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Local seniors need a hand with heat

July 31, 2008

Staff members at Washington County's Commission on Aging knew there was a problem when the oil companies started calling them.

Even though it's the middle of a hot summer, COA officials said oil company representatives told them their firms are getting a lot of calls from senior citizens who fear what's going to happen to the price of heating oil.

Both The Boston Globe and The Wall Street Journal are predicting $5-a-gallon heating oil for this winter, so that many of those who received heating assistance previously will need more now. And some who've never had to ask for it will be forced to seek it this year.

To prepare for that need, COA is launching a drive to build up its crisis fund to help those in need over age 60, an idea that came from Belinda Corbett, an assistant with the Maryland Access Point program.

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Corbett's co-workers said Monday that she urged them "to take a proactive stance" on the energy situation, especially in view of what they've already heard.

Elizabeth Church, a MAP social worker, said she's received a number of disturbing calls, including one from a senior who decided last winter that the price of oil was too high. Instead of buying oil, the senior citizen purchased electric space heaters and now faces a large electric bill.

"People come in here very tearful," Church said, adding that she has also heard from a case worker about a diabetes sufferer who can't afford the fresh fruit and vegetables needed to stay healthy.

Another problem: Many of the elderly are reluctant to ask for help and so don't seek it until they're facing a crisis, such as a utility shutoff or an empty oil tank. Some of them, according to COA staff, have used their credit cards to pay for oil and electricity and now can't pay those bills.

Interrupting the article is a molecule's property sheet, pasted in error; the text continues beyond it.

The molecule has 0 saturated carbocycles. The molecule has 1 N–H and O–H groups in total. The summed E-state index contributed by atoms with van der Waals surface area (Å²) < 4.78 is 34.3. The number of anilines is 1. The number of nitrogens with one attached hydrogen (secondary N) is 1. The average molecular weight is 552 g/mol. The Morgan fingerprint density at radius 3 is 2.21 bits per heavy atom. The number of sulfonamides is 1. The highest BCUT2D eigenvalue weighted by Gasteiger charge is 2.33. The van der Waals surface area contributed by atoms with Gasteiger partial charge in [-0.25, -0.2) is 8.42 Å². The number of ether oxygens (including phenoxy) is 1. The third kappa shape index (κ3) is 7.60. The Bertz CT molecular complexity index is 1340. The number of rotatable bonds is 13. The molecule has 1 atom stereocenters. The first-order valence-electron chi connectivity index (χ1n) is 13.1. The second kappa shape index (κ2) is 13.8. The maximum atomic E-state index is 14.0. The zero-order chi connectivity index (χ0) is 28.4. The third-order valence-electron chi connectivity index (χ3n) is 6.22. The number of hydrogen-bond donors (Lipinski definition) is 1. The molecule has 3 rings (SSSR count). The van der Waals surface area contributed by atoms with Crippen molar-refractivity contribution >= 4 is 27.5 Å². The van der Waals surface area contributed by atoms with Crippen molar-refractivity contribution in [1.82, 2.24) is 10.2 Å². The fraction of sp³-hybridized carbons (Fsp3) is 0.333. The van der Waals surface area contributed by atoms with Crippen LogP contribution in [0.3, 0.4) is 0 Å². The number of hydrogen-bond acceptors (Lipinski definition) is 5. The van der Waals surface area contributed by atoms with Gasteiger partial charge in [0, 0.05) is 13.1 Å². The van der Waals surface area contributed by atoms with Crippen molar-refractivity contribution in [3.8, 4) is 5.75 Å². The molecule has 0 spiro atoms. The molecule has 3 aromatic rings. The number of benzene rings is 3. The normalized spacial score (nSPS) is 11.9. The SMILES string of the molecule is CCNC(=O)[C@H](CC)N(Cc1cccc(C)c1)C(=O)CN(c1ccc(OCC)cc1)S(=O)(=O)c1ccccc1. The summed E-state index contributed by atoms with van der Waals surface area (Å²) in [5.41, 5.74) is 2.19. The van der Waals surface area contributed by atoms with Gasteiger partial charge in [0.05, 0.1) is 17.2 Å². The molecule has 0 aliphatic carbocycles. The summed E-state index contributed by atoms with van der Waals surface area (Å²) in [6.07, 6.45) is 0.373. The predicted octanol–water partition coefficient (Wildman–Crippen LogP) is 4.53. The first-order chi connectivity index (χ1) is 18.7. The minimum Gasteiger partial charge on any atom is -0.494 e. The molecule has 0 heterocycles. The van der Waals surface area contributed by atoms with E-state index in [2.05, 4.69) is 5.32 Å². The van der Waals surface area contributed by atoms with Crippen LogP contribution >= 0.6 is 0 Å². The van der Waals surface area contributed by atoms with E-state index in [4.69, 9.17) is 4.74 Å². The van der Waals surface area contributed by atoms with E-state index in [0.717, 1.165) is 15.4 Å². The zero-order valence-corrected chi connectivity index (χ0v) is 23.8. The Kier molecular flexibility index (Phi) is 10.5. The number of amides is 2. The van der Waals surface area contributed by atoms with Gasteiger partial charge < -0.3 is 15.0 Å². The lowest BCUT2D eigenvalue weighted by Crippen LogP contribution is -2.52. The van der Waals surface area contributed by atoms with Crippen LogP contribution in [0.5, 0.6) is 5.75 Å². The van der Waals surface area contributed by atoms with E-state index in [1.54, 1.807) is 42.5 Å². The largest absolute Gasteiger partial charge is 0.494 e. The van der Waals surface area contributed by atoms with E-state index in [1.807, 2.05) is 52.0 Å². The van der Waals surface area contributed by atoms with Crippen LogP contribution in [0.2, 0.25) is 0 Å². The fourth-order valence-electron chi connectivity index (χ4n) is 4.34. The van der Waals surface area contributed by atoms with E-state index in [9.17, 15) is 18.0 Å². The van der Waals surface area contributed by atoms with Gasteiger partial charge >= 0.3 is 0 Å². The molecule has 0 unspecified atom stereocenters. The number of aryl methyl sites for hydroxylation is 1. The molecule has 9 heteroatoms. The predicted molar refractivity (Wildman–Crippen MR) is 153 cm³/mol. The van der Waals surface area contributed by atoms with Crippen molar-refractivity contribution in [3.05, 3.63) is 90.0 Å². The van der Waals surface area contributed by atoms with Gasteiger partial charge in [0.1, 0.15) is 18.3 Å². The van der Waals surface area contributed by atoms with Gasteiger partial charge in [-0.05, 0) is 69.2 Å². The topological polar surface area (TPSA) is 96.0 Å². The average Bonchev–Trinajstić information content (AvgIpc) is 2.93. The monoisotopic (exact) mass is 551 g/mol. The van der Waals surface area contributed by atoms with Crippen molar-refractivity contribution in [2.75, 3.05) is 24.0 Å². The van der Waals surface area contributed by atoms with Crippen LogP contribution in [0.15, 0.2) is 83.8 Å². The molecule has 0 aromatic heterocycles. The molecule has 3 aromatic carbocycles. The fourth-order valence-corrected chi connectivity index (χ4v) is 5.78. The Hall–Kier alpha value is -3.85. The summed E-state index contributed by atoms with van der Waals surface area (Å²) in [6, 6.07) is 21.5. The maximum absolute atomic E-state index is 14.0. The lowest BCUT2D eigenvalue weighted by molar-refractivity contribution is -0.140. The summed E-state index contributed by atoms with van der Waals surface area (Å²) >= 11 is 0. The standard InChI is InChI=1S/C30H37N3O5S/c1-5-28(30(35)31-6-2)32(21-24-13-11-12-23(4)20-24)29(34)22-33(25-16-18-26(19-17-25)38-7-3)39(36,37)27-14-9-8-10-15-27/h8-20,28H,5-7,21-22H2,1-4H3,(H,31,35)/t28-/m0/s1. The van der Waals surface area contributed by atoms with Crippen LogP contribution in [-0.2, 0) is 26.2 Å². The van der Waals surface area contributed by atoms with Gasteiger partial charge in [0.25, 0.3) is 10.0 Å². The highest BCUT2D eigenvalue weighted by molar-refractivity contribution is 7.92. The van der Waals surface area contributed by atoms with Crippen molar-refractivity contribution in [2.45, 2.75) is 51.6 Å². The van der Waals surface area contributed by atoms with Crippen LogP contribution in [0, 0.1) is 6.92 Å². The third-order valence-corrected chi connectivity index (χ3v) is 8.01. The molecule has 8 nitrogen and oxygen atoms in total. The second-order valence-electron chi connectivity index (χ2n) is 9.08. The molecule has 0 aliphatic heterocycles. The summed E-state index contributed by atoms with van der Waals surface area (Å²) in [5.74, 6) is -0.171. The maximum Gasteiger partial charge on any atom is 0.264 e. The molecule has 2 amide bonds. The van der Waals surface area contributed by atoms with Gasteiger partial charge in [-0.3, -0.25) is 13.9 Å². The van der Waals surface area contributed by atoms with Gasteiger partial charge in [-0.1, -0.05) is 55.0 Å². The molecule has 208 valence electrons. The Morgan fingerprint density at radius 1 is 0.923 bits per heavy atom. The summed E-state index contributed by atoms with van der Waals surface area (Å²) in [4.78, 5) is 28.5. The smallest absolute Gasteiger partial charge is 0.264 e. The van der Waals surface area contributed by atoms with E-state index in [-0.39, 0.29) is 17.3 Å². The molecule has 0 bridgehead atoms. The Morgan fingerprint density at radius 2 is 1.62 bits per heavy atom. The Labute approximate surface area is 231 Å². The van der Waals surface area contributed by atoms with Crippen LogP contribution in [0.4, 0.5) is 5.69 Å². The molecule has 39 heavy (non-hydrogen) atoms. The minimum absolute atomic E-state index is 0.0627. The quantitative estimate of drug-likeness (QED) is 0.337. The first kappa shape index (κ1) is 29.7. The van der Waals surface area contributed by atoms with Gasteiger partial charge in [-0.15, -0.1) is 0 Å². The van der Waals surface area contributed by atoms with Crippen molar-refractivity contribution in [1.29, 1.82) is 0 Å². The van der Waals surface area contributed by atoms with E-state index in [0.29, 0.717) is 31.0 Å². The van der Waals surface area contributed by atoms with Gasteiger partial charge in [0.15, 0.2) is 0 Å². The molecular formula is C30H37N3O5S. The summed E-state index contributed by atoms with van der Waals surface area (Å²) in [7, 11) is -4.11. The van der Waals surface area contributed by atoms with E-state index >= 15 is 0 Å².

Katrina Eversole, the MAP supervisor and Senior Health Insurance Program specialist, said she hopes seniors will not hesitate to visit the agency because of the work that COA has done on issues like Medicare Part D, a prescription drug assistance program that can be very complicated.

"What we're seeing as a team is that COA is accessible, a trusted agency that has been here for a while. We try to look at the whole person," Eversole said.

That means that if the client they're seeing needs some help with financial planning, COA won't do it for them, but can refer them to other agencies that can help.

It's all part of the Maryland Access Point (MAP), a state program that focuses on creating a single starting point for those in need, including the elderly, the disabled and their families and people who want to plan for their long-term care.

Even if the agency that runs the local MAP program can't help, staffers direct the person to another agency and give them the name of a contact there.

It's called the "No Wrong Door" system, because it seeks to avoid shuffling clients from one agency to another, where they must begin the application process all over again.

To obtain help, those over 60 must fill out an application, Eversole said, adding that they can then apply for funds, which must then be matched by grants from REACH - Religious Effort to Assist and Care for the Homeless - and the Community Action Council.

At the same time, according to Marci Cosens, MAP information specialist, when someone applies for crisis funds, they're also screened to see if they're eligible for other programs, such as Medicare beneficiary programs, energy assistance, Maryland state prescription drug assistance and renters/homeowners property tax rebates.

Cosens said that if other programs can help seniors free up some income, they can use it for other purposes.

The crisis-intervention fund is a line item of about $2,000 in the COA budget and staff believes that by summer's end, it will be exhausted.

As I noted recently when I wrote about the upcoming United Way campaign, if the community leaves its most vulnerable citizens without services, the entire area will suffer, as government is called on to save the day.

Why not allow a nonprofit to do the job more economically instead? If you can help, please send a check to the Washington County Commission on Aging, 140 W. Franklin St., Hagerstown, MD 21740.

Please put "Crisis Intervention Fund" on the memo line. Your contribution is tax-deductible.

Bob Maginnis is editorial page editor of The Herald-Mail.

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